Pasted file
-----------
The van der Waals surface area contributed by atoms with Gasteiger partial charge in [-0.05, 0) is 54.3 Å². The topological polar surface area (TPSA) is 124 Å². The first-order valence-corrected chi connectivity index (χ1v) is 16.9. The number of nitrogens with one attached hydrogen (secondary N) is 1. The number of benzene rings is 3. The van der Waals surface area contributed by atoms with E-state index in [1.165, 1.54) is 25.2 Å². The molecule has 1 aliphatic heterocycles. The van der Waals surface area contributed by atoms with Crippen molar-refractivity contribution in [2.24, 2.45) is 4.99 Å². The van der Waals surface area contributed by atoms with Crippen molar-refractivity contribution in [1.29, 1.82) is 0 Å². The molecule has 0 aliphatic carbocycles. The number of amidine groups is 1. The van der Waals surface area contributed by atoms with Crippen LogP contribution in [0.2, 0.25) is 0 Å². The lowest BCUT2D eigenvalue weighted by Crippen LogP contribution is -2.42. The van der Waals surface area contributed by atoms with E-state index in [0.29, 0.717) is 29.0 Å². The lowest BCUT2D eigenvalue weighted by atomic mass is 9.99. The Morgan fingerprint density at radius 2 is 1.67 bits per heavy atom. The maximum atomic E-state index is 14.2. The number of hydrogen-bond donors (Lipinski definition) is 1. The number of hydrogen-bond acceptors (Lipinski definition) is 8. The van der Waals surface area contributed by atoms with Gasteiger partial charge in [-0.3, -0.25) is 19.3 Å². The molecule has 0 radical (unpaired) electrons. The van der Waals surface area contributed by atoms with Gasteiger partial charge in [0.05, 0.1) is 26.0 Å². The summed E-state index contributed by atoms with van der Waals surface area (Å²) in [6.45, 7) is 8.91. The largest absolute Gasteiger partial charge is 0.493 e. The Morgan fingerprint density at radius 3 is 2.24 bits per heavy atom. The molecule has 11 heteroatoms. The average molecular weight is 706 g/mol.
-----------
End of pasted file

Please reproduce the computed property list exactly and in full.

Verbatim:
The van der Waals surface area contributed by atoms with Gasteiger partial charge in [-0.05, 0) is 54.3 Å². The topological polar surface area (TPSA) is 124 Å². The first-order valence-corrected chi connectivity index (χ1v) is 16.9. The number of nitrogens with one attached hydrogen (secondary N) is 1. The number of benzene rings is 3. The van der Waals surface area contributed by atoms with E-state index in [1.165, 1.54) is 25.2 Å². The molecule has 1 aliphatic heterocycles. The van der Waals surface area contributed by atoms with Crippen molar-refractivity contribution in [2.24, 2.45) is 4.99 Å². The van der Waals surface area contributed by atoms with Crippen molar-refractivity contribution in [1.29, 1.82) is 0 Å². The molecule has 0 aliphatic carbocycles. The number of amidine groups is 1. The van der Waals surface area contributed by atoms with Crippen LogP contribution in [0.2, 0.25) is 0 Å². The lowest BCUT2D eigenvalue weighted by Crippen LogP contribution is -2.42. The van der Waals surface area contributed by atoms with E-state index in [0.29, 0.717) is 29.0 Å². The lowest BCUT2D eigenvalue weighted by atomic mass is 9.99. The Morgan fingerprint density at radius 2 is 1.67 bits per heavy atom. The maximum atomic E-state index is 14.2. The number of hydrogen-bond donors (Lipinski definition) is 1. The number of hydrogen-bond acceptors (Lipinski definition) is 8. The van der Waals surface area contributed by atoms with Gasteiger partial charge in [-0.3, -0.25) is 19.3 Å². The molecule has 0 radical (unpaired) electrons. The van der Waals surface area contributed by atoms with Gasteiger partial charge in [0.05, 0.1) is 26.0 Å². The summed E-state index contributed by atoms with van der Waals surface area (Å²) in [6.45, 7) is 8.91. The largest absolute Gasteiger partial charge is 0.493 e. The Morgan fingerprint density at radius 3 is 2.24 bits per heavy atom. The molecule has 11 heteroatoms. The average molecular weight is 706 g/mol.